State revenue up big in July after Kemp announces spending hike


Barely a week after Gov. Brian Kemp announced he would let agencies ask for spending hikes in the coming year, July revenue numbers backed up his optimism about the state’s fiscal health.

State tax collections were up 13.1% for July — the first month of the fiscal year — over July 2022, largely because this time last year the state wasn’t collecting gas taxes, which Kemp suspended to lower fuel prices. Excluding money raised in July from gas taxes, revenue was up 5%.

That comes after the state ended the past fiscal year June 30 with a more than $5 billion surplus. Which came a year after the state ended its fiscal year with a $6.6 billion surplus.

It was clear from the Office of Planning and Budget’s spending instructions to agencies last week that the administration is bullish on the state’s economy.

Kemp told state agencies last week that they can request up to 3% worth of enhancements to their budgets in the coming year, a break from the past, when governors were reluctant to suggest spending boosts.

State tax collections had been on a bit of a losing streak in recent months. The most recent surplus was due in large measure to Kemp’s extremely conservative estimates for tax collections, which the state exceeded.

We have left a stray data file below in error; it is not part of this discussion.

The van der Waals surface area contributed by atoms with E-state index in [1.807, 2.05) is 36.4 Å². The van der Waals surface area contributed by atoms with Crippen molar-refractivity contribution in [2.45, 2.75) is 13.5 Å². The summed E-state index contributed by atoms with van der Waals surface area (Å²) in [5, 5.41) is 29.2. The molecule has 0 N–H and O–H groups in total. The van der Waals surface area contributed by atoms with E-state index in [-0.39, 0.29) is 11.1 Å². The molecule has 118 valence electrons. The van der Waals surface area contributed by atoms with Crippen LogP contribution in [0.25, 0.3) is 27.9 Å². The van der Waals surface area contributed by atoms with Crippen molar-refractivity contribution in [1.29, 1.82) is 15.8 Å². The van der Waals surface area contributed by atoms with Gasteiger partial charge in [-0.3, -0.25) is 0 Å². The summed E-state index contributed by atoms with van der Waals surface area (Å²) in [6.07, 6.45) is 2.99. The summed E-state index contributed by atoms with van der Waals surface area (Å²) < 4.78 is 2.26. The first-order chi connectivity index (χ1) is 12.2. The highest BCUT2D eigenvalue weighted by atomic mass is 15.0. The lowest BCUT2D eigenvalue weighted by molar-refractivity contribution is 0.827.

For July, collections ran about $290 million ahead of July 2022. Of that, almost $180 million of the increase came from fuel taxes.

Income tax collections were up 7.8%, which accounted for most of the rest of the improvement last month, but gross sales tax collections only gained 1.2%.

Income and sales taxes make up the majority of the state’s revenue to pay for K-12 schools, colleges, public health care, prisons, policing, business regulation and a host of other services.

Kemp on Thursday also announced Georgia State University’s Robert “Bob” Buschman will become the new state fiscal economist on Sept. 1.

Buschman currently serves as interim director of the Public Finance Research Cluster at GSU. He replaces Jeffrey Dorfman, a longtime University of Georgia economist who took a job at North Carolina State University.

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